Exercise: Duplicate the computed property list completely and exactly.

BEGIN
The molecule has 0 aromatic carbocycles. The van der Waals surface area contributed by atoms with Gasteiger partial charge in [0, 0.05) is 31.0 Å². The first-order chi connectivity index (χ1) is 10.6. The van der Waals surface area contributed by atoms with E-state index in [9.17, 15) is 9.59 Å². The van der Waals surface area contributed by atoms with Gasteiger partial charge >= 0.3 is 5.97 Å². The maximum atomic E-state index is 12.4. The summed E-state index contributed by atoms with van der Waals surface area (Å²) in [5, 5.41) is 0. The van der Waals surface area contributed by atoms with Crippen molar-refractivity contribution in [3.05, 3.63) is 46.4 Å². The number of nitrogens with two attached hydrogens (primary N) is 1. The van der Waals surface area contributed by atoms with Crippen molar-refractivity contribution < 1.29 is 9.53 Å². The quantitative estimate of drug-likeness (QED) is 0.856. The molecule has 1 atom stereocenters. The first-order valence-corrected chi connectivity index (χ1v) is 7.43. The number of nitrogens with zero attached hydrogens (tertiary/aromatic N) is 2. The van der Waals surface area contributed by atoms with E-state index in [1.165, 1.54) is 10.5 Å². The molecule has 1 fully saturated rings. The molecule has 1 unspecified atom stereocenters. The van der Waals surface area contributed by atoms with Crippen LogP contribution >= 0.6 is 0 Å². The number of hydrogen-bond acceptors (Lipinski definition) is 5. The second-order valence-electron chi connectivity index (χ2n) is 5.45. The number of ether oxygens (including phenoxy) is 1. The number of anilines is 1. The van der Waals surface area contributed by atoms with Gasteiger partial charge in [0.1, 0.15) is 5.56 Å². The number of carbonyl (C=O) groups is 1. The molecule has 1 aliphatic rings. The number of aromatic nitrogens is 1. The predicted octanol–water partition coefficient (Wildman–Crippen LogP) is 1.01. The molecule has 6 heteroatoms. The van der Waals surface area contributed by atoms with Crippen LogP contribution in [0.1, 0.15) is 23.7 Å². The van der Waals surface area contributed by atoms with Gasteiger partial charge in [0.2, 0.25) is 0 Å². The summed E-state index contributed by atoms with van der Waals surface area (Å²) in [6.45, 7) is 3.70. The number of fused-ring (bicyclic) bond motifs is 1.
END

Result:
The molecule has 0 aromatic carbocycles. The van der Waals surface area contributed by atoms with Gasteiger partial charge in [0, 0.05) is 31.0 Å². The first-order chi connectivity index (χ1) is 10.6. The van der Waals surface area contributed by atoms with E-state index in [9.17, 15) is 9.59 Å². The van der Waals surface area contributed by atoms with Gasteiger partial charge >= 0.3 is 5.97 Å². The maximum atomic E-state index is 12.4. The summed E-state index contributed by atoms with van der Waals surface area (Å²) in [5, 5.41) is 0. The van der Waals surface area contributed by atoms with Crippen molar-refractivity contribution in [3.05, 3.63) is 46.4 Å². The number of nitrogens with two attached hydrogens (primary N) is 1. The van der Waals surface area contributed by atoms with Crippen molar-refractivity contribution < 1.29 is 9.53 Å². The quantitative estimate of drug-likeness (QED) is 0.856. The molecule has 1 atom stereocenters. The first-order valence-corrected chi connectivity index (χ1v) is 7.43. The number of nitrogens with zero attached hydrogens (tertiary/aromatic N) is 2. The van der Waals surface area contributed by atoms with E-state index in [1.165, 1.54) is 10.5 Å². The molecule has 1 fully saturated rings. The molecule has 1 unspecified atom stereocenters. The van der Waals surface area contributed by atoms with Crippen LogP contribution >= 0.6 is 0 Å². The number of hydrogen-bond acceptors (Lipinski definition) is 5. The second-order valence-electron chi connectivity index (χ2n) is 5.45. The number of ether oxygens (including phenoxy) is 1. The number of anilines is 1. The van der Waals surface area contributed by atoms with Gasteiger partial charge in [0.1, 0.15) is 5.56 Å². The number of carbonyl (C=O) groups is 1. The molecule has 1 aliphatic rings. The number of aromatic nitrogens is 1. The predicted octanol–water partition coefficient (Wildman–Crippen LogP) is 1.01. The molecule has 6 heteroatoms. The van der Waals surface area contributed by atoms with Crippen LogP contribution in [0.1, 0.15) is 23.7 Å². The van der Waals surface area contributed by atoms with Gasteiger partial charge in [0.2, 0.25) is 0 Å². The summed E-state index contributed by atoms with van der Waals surface area (Å²) in [6.45, 7) is 3.70. The number of fused-ring (bicyclic) bond motifs is 1.